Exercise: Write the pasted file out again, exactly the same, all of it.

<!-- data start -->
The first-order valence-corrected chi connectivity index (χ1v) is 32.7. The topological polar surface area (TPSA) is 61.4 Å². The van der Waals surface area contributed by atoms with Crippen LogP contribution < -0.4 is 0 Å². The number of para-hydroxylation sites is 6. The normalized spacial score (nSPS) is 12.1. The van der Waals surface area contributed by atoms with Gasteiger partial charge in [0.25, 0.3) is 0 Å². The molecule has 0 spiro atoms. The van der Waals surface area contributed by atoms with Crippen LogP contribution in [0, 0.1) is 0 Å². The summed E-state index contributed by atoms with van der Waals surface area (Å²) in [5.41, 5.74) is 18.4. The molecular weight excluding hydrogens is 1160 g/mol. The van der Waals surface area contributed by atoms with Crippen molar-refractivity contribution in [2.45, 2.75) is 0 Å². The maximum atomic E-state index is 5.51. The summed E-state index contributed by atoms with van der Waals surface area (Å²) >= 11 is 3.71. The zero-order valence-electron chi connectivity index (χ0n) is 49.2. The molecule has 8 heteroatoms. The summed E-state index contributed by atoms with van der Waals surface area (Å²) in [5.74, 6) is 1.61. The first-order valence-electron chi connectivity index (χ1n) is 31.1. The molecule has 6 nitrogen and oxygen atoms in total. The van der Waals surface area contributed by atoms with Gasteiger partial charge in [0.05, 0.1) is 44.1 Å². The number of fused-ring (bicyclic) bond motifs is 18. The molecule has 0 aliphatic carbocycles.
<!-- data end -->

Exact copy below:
The first-order valence-corrected chi connectivity index (χ1v) is 32.7. The topological polar surface area (TPSA) is 61.4 Å². The van der Waals surface area contributed by atoms with Crippen LogP contribution < -0.4 is 0 Å². The number of para-hydroxylation sites is 6. The normalized spacial score (nSPS) is 12.1. The van der Waals surface area contributed by atoms with Gasteiger partial charge in [0.25, 0.3) is 0 Å². The molecule has 0 spiro atoms. The van der Waals surface area contributed by atoms with Crippen LogP contribution in [0, 0.1) is 0 Å². The summed E-state index contributed by atoms with van der Waals surface area (Å²) in [5.41, 5.74) is 18.4. The molecular weight excluding hydrogens is 1160 g/mol. The van der Waals surface area contributed by atoms with Crippen molar-refractivity contribution in [2.45, 2.75) is 0 Å². The maximum atomic E-state index is 5.51. The summed E-state index contributed by atoms with van der Waals surface area (Å²) >= 11 is 3.71. The zero-order valence-electron chi connectivity index (χ0n) is 49.2. The molecule has 8 heteroatoms. The summed E-state index contributed by atoms with van der Waals surface area (Å²) in [5.74, 6) is 1.61. The first-order valence-electron chi connectivity index (χ1n) is 31.1. The molecule has 6 nitrogen and oxygen atoms in total. The van der Waals surface area contributed by atoms with Gasteiger partial charge in [0.05, 0.1) is 44.1 Å². The number of fused-ring (bicyclic) bond motifs is 18. The molecule has 0 aliphatic carbocycles.